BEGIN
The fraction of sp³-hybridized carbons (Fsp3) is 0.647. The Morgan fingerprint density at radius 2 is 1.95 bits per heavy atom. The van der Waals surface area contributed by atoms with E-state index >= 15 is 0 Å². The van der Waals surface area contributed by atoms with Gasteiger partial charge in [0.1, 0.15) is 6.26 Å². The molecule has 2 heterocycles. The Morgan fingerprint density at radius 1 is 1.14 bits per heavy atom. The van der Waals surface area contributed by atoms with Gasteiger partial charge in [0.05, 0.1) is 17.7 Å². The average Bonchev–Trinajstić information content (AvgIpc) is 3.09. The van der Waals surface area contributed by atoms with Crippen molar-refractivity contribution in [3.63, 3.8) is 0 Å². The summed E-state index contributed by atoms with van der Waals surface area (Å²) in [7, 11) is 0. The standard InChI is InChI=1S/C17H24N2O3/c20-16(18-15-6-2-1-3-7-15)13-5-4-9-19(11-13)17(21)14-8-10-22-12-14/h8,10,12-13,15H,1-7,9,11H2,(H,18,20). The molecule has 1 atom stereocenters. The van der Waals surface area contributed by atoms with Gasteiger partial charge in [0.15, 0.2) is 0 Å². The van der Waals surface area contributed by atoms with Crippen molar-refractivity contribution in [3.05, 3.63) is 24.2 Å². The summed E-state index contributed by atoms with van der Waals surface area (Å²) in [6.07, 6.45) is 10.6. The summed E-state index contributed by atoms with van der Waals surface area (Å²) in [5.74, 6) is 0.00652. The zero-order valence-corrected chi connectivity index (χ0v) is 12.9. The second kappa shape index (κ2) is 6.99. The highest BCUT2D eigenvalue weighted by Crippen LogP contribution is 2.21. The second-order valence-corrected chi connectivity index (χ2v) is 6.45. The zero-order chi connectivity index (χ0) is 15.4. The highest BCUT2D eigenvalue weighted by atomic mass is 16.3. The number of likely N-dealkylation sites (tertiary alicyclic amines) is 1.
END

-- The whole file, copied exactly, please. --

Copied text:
The fraction of sp³-hybridized carbons (Fsp3) is 0.647. The Morgan fingerprint density at radius 2 is 1.95 bits per heavy atom. The van der Waals surface area contributed by atoms with E-state index >= 15 is 0 Å². The van der Waals surface area contributed by atoms with Gasteiger partial charge in [0.1, 0.15) is 6.26 Å². The molecule has 2 heterocycles. The Morgan fingerprint density at radius 1 is 1.14 bits per heavy atom. The van der Waals surface area contributed by atoms with Gasteiger partial charge in [0.05, 0.1) is 17.7 Å². The average Bonchev–Trinajstić information content (AvgIpc) is 3.09. The van der Waals surface area contributed by atoms with Crippen molar-refractivity contribution in [3.63, 3.8) is 0 Å². The summed E-state index contributed by atoms with van der Waals surface area (Å²) in [7, 11) is 0. The standard InChI is InChI=1S/C17H24N2O3/c20-16(18-15-6-2-1-3-7-15)13-5-4-9-19(11-13)17(21)14-8-10-22-12-14/h8,10,12-13,15H,1-7,9,11H2,(H,18,20). The molecule has 1 atom stereocenters. The van der Waals surface area contributed by atoms with Gasteiger partial charge in [0.15, 0.2) is 0 Å². The van der Waals surface area contributed by atoms with Crippen molar-refractivity contribution in [3.05, 3.63) is 24.2 Å². The summed E-state index contributed by atoms with van der Waals surface area (Å²) in [6.07, 6.45) is 10.6. The summed E-state index contributed by atoms with van der Waals surface area (Å²) in [5.74, 6) is 0.00652. The zero-order valence-corrected chi connectivity index (χ0v) is 12.9. The second kappa shape index (κ2) is 6.99. The highest BCUT2D eigenvalue weighted by Crippen LogP contribution is 2.21. The second-order valence-corrected chi connectivity index (χ2v) is 6.45. The zero-order chi connectivity index (χ0) is 15.4. The highest BCUT2D eigenvalue weighted by atomic mass is 16.3. The number of likely N-dealkylation sites (tertiary alicyclic amines) is 1.